I didn't mean for yesterday's followup entry to sound so emo. But there was a sparkle of truth to how I feel regarding Japanese language learning. It is frustrating -- especially knowing that other people pick it up so much faster -- and being at a loss as to how to improve really doesn't help at all.
When I go into the city this weekend I will try and find a bookstore that stocks kanji learning devices. There are actually two specific resources that I am after, having done a little research online. I even read an interview with the author of the book I wish to acquire, which documented how he formulated his method of learning kanji.
The book I want to get is titled Remembering the Kanji, Vol. 1: A Complete Course on How Not to Forget the Meaning and Writing of Japanese Characters, and it is written by Prof. James W. Heisig. There is also a website I found that takes his book and expands on it, by providing an electronic form of a flashcard learning tool that assists with the practise and long-term memorisation of kanji.
The website is Reviewing the Kanji; obviously an homage to Heisig's learning series, Remembering the Kanji.
The second resource that I need to check for is a set of kanji flashcards. The best one I have found is Japanese Kanji Flashcards, Vol. 1 (Third Edition), by Max Hodges.
Both of these resources are available from Amazon.com, but it pretty much requires you to have a credit card, and international shipping costs are heinous. Amazon.co.jp also has them but they are much more expensive than buying through the American-based website and I would have to receive help in setting up a new account.
So I will check around in K-city to see if I can get hold of these. If not, then it looks like I will have to try and get them either through Amazon.co.jp or wait till Spring Break when we go to Osaka.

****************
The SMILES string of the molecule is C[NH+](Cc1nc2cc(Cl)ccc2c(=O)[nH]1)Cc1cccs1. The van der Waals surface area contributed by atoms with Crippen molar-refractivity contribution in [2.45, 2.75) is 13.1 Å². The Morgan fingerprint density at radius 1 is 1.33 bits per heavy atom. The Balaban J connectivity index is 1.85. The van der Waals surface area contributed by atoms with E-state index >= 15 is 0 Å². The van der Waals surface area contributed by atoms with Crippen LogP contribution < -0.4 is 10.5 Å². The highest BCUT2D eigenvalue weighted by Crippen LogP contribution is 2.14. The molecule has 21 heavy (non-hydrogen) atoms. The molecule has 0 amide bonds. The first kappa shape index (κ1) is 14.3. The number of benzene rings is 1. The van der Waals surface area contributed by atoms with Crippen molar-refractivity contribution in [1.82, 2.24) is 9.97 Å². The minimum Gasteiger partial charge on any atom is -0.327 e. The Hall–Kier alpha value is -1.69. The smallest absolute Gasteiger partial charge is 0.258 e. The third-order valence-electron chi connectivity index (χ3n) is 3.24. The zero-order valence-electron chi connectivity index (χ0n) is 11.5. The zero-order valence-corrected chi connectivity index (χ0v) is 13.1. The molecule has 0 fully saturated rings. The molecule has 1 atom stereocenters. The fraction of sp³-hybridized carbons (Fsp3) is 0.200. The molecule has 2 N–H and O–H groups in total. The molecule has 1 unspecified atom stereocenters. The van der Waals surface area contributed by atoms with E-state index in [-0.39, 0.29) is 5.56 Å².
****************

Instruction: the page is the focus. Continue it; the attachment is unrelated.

I wasn't able to get a Japanese credit card upon application for one. They never gave me a reason why it was declined, but I assume there is a stand-down period. Maybe when I've been here for more than a year then, huh. Sure would make things easier.
It's time I delved back into the text book that I brought over with me, too. If I work through that, I am guaranteed to improve my understanding of grammar and to build more vocabulary. I can also review the kanji that it introduces, in lieu of having the resources that I want.
Still, I will wait until this weekend passes to see if I get the resources I want. Chances are very slim, knowing K-city. So little is available here, even in the major centres.
I am determined to succeed. But I seriously do need a language partner in order to progress. Kanji memorisation is something I must do alone. But improving my understanding of the language and having a hope of ever being able to communicate in Japanese will require that I dedicate time to speaking with someone who can really help me to improve.
I think the people in my office, upon indication of my desire to practise with a native speaker, haven't thought beyond physically meeting. And so in all this time, nothing has advanced past my requests to find someone suitable to practise speaking with. I'll gladly speak to someone online regularly if that works best -- and in fact, it probably will. If I can find someone, that is.
「にほんごを れんしゅう したい」